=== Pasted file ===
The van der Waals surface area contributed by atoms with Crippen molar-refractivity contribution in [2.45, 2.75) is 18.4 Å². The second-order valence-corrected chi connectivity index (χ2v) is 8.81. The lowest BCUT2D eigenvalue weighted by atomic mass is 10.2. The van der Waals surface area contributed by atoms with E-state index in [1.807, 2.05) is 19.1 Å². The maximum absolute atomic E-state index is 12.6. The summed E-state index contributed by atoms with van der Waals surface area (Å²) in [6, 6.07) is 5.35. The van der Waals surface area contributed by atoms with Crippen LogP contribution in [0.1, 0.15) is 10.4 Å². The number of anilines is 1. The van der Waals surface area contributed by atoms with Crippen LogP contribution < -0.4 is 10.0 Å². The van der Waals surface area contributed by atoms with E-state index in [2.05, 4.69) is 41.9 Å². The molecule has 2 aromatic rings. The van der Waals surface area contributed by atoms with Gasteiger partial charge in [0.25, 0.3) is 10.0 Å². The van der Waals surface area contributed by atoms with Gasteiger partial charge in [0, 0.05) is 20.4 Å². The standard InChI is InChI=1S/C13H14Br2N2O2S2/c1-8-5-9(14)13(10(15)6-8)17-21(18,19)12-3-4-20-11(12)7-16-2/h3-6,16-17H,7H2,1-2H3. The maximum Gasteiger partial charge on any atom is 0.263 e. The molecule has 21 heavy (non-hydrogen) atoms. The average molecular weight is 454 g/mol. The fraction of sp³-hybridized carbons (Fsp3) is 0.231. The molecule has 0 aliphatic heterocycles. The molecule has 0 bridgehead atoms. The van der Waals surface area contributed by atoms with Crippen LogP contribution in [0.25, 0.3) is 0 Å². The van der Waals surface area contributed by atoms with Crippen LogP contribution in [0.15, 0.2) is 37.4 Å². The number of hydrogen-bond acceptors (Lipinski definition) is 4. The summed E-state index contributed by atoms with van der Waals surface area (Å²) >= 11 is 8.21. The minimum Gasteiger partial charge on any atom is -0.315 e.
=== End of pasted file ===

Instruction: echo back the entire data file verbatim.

The van der Waals surface area contributed by atoms with Crippen molar-refractivity contribution in [2.45, 2.75) is 18.4 Å². The second-order valence-corrected chi connectivity index (χ2v) is 8.81. The lowest BCUT2D eigenvalue weighted by atomic mass is 10.2. The van der Waals surface area contributed by atoms with E-state index in [1.807, 2.05) is 19.1 Å². The maximum absolute atomic E-state index is 12.6. The summed E-state index contributed by atoms with van der Waals surface area (Å²) in [6, 6.07) is 5.35. The van der Waals surface area contributed by atoms with Crippen LogP contribution in [0.1, 0.15) is 10.4 Å². The number of anilines is 1. The van der Waals surface area contributed by atoms with Crippen LogP contribution < -0.4 is 10.0 Å². The van der Waals surface area contributed by atoms with E-state index in [2.05, 4.69) is 41.9 Å². The molecule has 2 aromatic rings. The van der Waals surface area contributed by atoms with Gasteiger partial charge in [0.25, 0.3) is 10.0 Å². The van der Waals surface area contributed by atoms with Gasteiger partial charge in [0, 0.05) is 20.4 Å². The standard InChI is InChI=1S/C13H14Br2N2O2S2/c1-8-5-9(14)13(10(15)6-8)17-21(18,19)12-3-4-20-11(12)7-16-2/h3-6,16-17H,7H2,1-2H3. The maximum Gasteiger partial charge on any atom is 0.263 e. The molecule has 21 heavy (non-hydrogen) atoms. The average molecular weight is 454 g/mol. The fraction of sp³-hybridized carbons (Fsp3) is 0.231. The molecule has 0 aliphatic heterocycles. The molecule has 0 bridgehead atoms. The van der Waals surface area contributed by atoms with Crippen LogP contribution in [0.25, 0.3) is 0 Å². The van der Waals surface area contributed by atoms with Crippen LogP contribution in [0.15, 0.2) is 37.4 Å². The number of hydrogen-bond acceptors (Lipinski definition) is 4. The summed E-state index contributed by atoms with van der Waals surface area (Å²) >= 11 is 8.21. The minimum Gasteiger partial charge on any atom is -0.315 e.